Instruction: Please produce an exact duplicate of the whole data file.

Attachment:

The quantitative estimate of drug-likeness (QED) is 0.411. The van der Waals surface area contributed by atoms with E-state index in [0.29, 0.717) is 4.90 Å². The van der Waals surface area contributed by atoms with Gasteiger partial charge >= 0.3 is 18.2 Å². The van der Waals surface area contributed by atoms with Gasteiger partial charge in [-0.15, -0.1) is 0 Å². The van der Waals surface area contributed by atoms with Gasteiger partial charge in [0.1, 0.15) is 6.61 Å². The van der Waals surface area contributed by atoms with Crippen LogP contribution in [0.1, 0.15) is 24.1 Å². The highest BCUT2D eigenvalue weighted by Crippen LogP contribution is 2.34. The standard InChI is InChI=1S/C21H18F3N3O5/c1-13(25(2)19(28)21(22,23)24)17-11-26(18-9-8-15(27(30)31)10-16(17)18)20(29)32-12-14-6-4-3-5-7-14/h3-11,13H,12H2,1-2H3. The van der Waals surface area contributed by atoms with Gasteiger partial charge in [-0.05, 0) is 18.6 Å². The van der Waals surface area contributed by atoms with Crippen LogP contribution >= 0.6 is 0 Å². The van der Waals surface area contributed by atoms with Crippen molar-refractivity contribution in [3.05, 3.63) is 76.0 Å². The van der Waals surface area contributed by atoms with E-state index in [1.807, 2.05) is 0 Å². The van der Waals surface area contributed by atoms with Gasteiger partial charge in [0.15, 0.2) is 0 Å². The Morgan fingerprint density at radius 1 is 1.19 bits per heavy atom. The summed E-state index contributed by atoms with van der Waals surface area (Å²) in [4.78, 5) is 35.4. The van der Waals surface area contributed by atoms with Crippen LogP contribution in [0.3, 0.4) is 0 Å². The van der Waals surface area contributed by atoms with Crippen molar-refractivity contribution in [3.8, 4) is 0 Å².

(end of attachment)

The quantitative estimate of drug-likeness (QED) is 0.411. The van der Waals surface area contributed by atoms with E-state index in [0.29, 0.717) is 4.90 Å². The van der Waals surface area contributed by atoms with Gasteiger partial charge >= 0.3 is 18.2 Å². The van der Waals surface area contributed by atoms with Gasteiger partial charge in [-0.15, -0.1) is 0 Å². The van der Waals surface area contributed by atoms with Gasteiger partial charge in [0.1, 0.15) is 6.61 Å². The van der Waals surface area contributed by atoms with Crippen LogP contribution in [0.1, 0.15) is 24.1 Å². The highest BCUT2D eigenvalue weighted by Crippen LogP contribution is 2.34. The standard InChI is InChI=1S/C21H18F3N3O5/c1-13(25(2)19(28)21(22,23)24)17-11-26(18-9-8-15(27(30)31)10-16(17)18)20(29)32-12-14-6-4-3-5-7-14/h3-11,13H,12H2,1-2H3. The van der Waals surface area contributed by atoms with Gasteiger partial charge in [-0.05, 0) is 18.6 Å². The van der Waals surface area contributed by atoms with Crippen LogP contribution >= 0.6 is 0 Å². The van der Waals surface area contributed by atoms with Crippen molar-refractivity contribution in [3.05, 3.63) is 76.0 Å². The van der Waals surface area contributed by atoms with E-state index in [1.807, 2.05) is 0 Å². The van der Waals surface area contributed by atoms with Gasteiger partial charge in [0.15, 0.2) is 0 Å². The Morgan fingerprint density at radius 1 is 1.19 bits per heavy atom. The summed E-state index contributed by atoms with van der Waals surface area (Å²) in [4.78, 5) is 35.4. The van der Waals surface area contributed by atoms with Crippen LogP contribution in [0.3, 0.4) is 0 Å². The van der Waals surface area contributed by atoms with Crippen molar-refractivity contribution in [3.8, 4) is 0 Å².